The Defendants argue that it will suffer irreparable harm because the harvesters will no longer be compensated for their efforts and time and the State Government may be liable for damages or $2.3 million or more if the contract is breached. The harm to Young Sun is likewise monetary in nature since they project substantial profits from the finished products of the harvest.
The Court found that the Defendants’ damages are compensable by reasonable money damages with the exception of the “potential harm to Young Sun’s international business reputation. “This potential harm, however, is less as weighed against the potential harm to the Plaintiffs in this matter...The harm to Defendants is negligible because this temporary restraining order will remain in effect for only 14 days, only temporarily restraining the State and Young Sun from executing the contract and opening harvest season for that short amount of time,” the court ruled.
Impact on the Public Interest
“Allowing a potentially environmentally devastating sea cucumber harvest is certainly not in the public interest. Indeed, there is strong public interest in protecting the precious environment and natural resources of Pohnpei,” the court said.
“The Defendants’ argument that the public interest favors the local harvesters is well taken; however, I agree with the Plaintiffs in stating that the temporary nature of this order and the potential conservation it might have on the environment that would affect all Pohnpeians in the short term is not outweighed by the economic interest of a few hundred fishermen, the State or Young Sun.”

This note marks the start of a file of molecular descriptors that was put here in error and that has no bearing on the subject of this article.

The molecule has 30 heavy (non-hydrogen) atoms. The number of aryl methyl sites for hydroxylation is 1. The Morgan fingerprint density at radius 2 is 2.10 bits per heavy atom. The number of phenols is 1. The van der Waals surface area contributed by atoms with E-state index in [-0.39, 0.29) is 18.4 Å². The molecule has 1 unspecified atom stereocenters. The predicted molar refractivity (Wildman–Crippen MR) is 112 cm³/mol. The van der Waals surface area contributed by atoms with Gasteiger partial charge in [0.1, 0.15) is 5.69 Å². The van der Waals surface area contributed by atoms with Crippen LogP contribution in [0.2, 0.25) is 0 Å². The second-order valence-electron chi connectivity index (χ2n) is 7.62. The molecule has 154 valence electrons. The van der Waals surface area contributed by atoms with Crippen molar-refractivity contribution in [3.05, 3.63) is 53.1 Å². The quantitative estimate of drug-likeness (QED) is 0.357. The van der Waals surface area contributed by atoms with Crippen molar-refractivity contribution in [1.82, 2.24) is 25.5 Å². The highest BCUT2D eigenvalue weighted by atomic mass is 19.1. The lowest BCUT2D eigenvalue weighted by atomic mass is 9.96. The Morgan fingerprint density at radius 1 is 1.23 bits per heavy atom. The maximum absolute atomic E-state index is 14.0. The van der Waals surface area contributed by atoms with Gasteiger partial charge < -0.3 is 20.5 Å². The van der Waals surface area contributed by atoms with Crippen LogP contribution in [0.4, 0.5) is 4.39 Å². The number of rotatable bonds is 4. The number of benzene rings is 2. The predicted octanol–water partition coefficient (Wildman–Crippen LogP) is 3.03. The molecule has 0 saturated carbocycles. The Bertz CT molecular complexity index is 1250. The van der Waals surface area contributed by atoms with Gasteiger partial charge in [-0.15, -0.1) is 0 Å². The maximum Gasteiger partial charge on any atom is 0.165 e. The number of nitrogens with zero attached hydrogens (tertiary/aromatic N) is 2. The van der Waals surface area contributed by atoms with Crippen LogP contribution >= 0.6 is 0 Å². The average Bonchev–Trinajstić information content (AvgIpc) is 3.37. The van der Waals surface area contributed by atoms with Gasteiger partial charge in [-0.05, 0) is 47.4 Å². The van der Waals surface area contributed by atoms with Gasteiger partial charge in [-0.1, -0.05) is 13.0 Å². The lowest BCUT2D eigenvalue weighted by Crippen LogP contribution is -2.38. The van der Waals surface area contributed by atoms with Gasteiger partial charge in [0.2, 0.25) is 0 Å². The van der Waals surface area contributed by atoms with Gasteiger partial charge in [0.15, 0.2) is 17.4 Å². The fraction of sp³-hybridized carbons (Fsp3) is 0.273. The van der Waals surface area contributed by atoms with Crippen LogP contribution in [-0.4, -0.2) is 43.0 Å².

Security bond paid
The law requires security whenever a TRO is issued and gives the court discretion in establishing the amount of the bond. The court ordered the Plaintiffs to pay a security bond of $2000 considering the temporary nature of the bond. Plaintiffs paid that bond on the same afternoon.
TRO granted
“The State of Pohnpei, Governor Marcelo Peterson, Administrator Cassiano Shoniber and Young Sun shall be immediately enjoined from conducting, endorsing, or coordinating any further commercial sea cucumber harvesting in Pohnpei waters by citizens of Pohnpei and from selling or purchasing sea cucumbers harvested in Pohnpei waters by citizens of Pohnpei, PROVIDED that any sea cucumber already harvested prior to the date of this Order may be sold to and purchased by Young Sun pursuant to the laws and regulations and any sea cucumber coming into the possession of Young Sun that was harvested prior to the date of the Order may be handled accordingly so as to prevent the unnecessary waste of those sea cucumbers already harvested prior to this restraining order,” the final ruling of the court on the TWO motion said.
The court set a hearing day of August 3, 2016 at 2:00 PM for the Plaintiff’s motion for a preliminary injunction.